Rarely does a single car define the segment in which it resides, but that’s exactly the case with the BMW 3 Series. For three decades it has been a synonym for the compact luxury sedan genre; the yardstick rivals have long measured themselves against.
When this generation of Mercedes-Benz C-Class launched in 2007, the manufacturer claimed it was better than a 3 Series (implicitly acknowledging the BMW was the one to beat). It was much the same with this generation of Audi A4 in 2008. Within one year, those two rivals had transformed themselves to properly front the plucky Bavarian.
Now, the Lexus IS is the latest car to be tagged as a 3 Series-beater. The Japanese car’s chief engineer reckons the IS is the better driver’s car.
BMW has certainly given its rivals their best shot yet. The standard suspension on the F30 generation sedan has been softened to compensate for the hard sidewalls of the run-flat tyres – which allow owners to drive with a puncture but also had owners of the previous generation 3 screaming at BMW because the hard tyres created an uncomfortable ride.
But this shifts the problem; softening the suspension results in severely compromised handling on country roads. The worse the road surface, the poorer the BMW handles.
So just as the Audi A4 and Mercedes-Benz C-Class – and, presumably, the new Lexus IS – have finally caught up with the class benchmark set by the previous 3 Series, BMW fumbled the ball with the new one.
That’s not the end of the story, however. Option adaptive dampers on the latest 3 Series and it is transformed. Shock absorbers that constantly adjust themselves depending on the conditions deliver the control to match the smooth road handling – and on smooth roads, the current BMW 3 Series retains the status quo.
That adaptive suspension is fitted to our test 3 Series so the BMW is fully armed, at least in our dynamic evaluation. The Lexus IS, the catalyst for this test, better be on its game.
We’ve chosen $60,000 petrol automatic sedans to fill our quartet – including the Audi A4 1.8T Sport Edition and Mercedes-Benz C200 each with a $59,900 pricetag and 1.8-litre turbo, the $61,752 BMW 320i Sport Line with 2.0-litre turbo, and the $64,900 Lexus IS250 F Sport with 2.5-litre V6; it’s the only upper spec grade here, though, and also the best equipped.
PRICE AND EQUIPMENT
Lexus standard equipment lists have consistently been longer than its options lists, though – in complete contrast to the three rival German brands. The IS is no exception.
Although Lexus could only offer an IS250 F Sport, even the standard $55,900 Luxury comes with satellite navigation, reversing camera, auto keyless entry, heated and ventilated leather, digital radio and bi-xenon HID headlights. The 320i gets none of that lot, the C-Class only gets standard sat-nav, while the Audi scores navigation and xenons.
To match the kit in the base Lexus, the Beemer and Benz need an extra $5396 and $2951 respectively, yet the 320i still doesn’t get ventilated seats, and the C200 doesn’t get that or a reversing camera.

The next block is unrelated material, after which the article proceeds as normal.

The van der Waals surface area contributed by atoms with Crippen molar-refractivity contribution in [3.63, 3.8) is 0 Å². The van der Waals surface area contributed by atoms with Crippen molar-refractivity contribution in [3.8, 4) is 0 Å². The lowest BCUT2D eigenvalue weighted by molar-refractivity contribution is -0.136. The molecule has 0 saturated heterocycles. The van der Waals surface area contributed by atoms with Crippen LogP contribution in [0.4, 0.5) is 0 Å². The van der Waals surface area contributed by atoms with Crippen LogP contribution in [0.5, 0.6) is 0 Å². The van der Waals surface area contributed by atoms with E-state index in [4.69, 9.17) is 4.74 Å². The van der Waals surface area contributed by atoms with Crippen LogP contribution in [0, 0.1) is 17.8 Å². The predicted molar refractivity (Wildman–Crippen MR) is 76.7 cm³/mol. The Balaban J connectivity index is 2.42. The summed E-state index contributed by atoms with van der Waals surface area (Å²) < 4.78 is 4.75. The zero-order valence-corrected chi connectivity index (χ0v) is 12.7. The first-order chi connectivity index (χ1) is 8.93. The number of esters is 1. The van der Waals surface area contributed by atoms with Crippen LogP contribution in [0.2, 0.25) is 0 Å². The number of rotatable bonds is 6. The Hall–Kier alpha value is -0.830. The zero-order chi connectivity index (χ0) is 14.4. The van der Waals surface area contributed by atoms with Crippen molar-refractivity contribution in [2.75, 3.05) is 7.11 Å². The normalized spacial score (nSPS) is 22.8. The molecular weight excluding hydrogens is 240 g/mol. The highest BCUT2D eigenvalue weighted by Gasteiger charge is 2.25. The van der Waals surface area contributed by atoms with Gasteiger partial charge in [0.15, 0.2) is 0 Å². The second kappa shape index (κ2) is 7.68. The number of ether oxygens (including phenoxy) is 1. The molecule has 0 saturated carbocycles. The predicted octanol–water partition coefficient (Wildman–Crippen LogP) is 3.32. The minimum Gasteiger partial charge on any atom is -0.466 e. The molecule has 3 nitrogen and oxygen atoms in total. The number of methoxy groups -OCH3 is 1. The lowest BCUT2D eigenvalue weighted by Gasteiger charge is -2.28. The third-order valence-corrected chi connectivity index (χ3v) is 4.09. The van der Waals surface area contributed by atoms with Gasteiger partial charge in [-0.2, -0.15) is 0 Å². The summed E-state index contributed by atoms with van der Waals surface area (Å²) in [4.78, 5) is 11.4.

Adding the abovementioned equipment puts an unoptioned C200 ($59,900) and 320i ($58,600) at worst $10,000 or 20 per cent more expensive than the IS250 Luxury.
Alternatively, the IS250 F Sport we’re testing can be purchased, which for $64,900 further adds 18-inch wheels, sports seats, a bodykit and adaptive dampers, among others.
Not that the Audi A4 1.8T is exempt from looking undernourished alongside the plump Lexus in standard form, though the 250-unit Sport Edition helps it along. Priced $5500 higher than the standard 1.8T, the limited run model gets 19-inch alloy wheels, sports suspension, satellite navigation, xenon headlights, and sports front seats and wheel.
Tellingly, however, adding that kit to the standard A4 1.8T would usually cost $10K, meaning all three Germans look average value for money when viewed alongside the Lexus.
Unlike BMW, Audi and Mercedes-Benz at least offer packages that bunch a whole lot of kit up for less and help improve the value equation.
Our test C200 included a $3839 Vision package, which bundles a glass sunroof with Harman Kardon audio and swivelling bi-xenon headlights with auto high beam. The standard A4 1.8T, meanwhile, gets a $5300 Technik package including sat-nav, xenons and front parking sensors.
The 320i partially redeems itself by uniquely offering multi-way electrically adjustable front seats as standard, where the A4 and C200 only get driver’s seat partial-electric adjustment. It still can’t, however, match the limited edition Audi and the nav-equipped Mercedes-Benz, let alone the fullsome Lexus.
In addition to being the best equipped, the Lexus IS250 also has the most adventurous interior. And the best seats. And the most rear legroom.
Cool touches abound. In F Sport guise, the speedometer is digital only and along with the tachometer is projected on a TFT colour screen derived from the LFA supercar.
The all-encompassing single circular dial also physically moves to the right of the binnacle to show trip computer and sat-nav functions where required.
The temperature adjustment for the dual-zone climate control is a touch sensitive ‘slider’ scroll that works beautifully. The steering wheel is great to hold, and the driver’s seat is superbly bolstered.
With our dawn photo shoot starting at 5am in the Sydney CBD, there was also a fight among our testers to snare the only car here with heated seats.